- A heartwarming and funny moment occurred on the October 20, 1940 broadcast, when Jack finally decides he's going to trade in his old Maxwell. He even puts aside his cheapskate tendencies and goes all out on a new Packard. He's just about to close the deal when...Man: Hey, what'll I do with the old Maxwell, Mr. Collins?Collins: Nothing you can do, just take it out and junk it.Jack: (writing the check) "And... fifty..." (Beat.) ... Junk it?
- Jack, sounding almost in tears at the prospect of his little old Maxwell on a scrap heap, becomes so angry at Mr. Collins that he calls off the deal and storms out. Upon returning to the car, Jack is touchingly happy and affectionate to see "Maxie" again... at least until it loses a tire almost immediately. "Trouble, trouble, nothing but trouble with this piece of junk! Someday I'm gonna trade it in!"
- In one episode, Jack almost ends up spending New Year's alone after his date has to cancel at the last minute, but Rochester willingly gives up going to his own party to stay with him. Jack is touched enough by this to warrant opening a bottle of champagne.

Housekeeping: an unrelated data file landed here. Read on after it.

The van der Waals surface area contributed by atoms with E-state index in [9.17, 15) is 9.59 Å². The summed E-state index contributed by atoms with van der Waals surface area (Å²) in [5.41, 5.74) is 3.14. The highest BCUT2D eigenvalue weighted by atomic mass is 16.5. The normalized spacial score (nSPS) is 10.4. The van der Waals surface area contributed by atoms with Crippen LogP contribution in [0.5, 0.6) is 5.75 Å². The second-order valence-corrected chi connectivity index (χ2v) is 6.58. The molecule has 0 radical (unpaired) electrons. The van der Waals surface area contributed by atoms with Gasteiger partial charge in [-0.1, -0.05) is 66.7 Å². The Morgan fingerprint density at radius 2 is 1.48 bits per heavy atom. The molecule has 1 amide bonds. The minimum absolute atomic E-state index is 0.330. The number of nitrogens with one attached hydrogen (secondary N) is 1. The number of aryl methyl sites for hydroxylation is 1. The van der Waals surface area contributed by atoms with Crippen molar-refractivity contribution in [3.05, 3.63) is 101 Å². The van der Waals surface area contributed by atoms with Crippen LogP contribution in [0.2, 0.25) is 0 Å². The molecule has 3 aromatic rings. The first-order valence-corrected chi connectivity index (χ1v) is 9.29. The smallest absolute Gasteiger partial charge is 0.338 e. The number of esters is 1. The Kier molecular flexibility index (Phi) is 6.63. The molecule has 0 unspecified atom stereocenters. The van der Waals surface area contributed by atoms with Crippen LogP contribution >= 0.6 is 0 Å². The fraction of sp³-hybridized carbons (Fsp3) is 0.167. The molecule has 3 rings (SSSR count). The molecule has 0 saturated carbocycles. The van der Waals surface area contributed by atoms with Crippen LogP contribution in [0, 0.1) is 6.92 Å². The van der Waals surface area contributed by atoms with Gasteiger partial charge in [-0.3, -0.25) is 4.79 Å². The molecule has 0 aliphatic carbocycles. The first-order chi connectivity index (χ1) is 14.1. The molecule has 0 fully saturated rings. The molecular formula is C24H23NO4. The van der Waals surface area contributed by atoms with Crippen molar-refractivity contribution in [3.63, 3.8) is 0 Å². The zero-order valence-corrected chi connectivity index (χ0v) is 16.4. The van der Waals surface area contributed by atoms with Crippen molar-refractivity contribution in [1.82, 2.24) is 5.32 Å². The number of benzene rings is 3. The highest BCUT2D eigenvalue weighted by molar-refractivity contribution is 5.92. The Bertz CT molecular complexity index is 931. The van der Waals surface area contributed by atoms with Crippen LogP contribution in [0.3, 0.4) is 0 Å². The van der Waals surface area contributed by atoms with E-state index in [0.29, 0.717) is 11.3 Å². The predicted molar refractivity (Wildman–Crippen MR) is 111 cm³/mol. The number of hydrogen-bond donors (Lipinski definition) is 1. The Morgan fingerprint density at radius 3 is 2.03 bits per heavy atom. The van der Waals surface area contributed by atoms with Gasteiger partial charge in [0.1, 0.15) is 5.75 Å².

- There are a few from Real Life, as well. At one point, Eddie 'Rochester' Anderson was denied a room at the same hotel as the rest of the cast in St. Joseph, Missouri. Jack confronted the hotel manager, stating "If he doesn't stay here, neither will I." The manager relented.
- Another from real life — the day Carole Lombard died, Jack was so inconsolable, that for the only time in his career (barring the occasional illness) he could not go on with the show. That night, the program was all music.
- Yet another from real life: After Mel Blanc was involved in a nasty car accident that left him in a coma, Jack visited him at the hospital every day until his recovery.
- The Jack Benny: The Lost Episodes DVD collection features Mel's first appearance back on the show for the first time after the accident, after spending nearly a year in recovery.
- Another from real life (Jack had a lot of these): he arranged it so that, after he died, a rose would be delivered to his wife every day until her own death.
- The towns named in Mel Blanc's train announcement routine are all real, including "Cucamonga". It's actually Rancho Cucamonga, a well-off suburban town with many industries. It has, of course, a Jack Benny Street... intersecting with a major thoroughfare called Rochester Avenue.
Heartwarming / The Jack Benny Program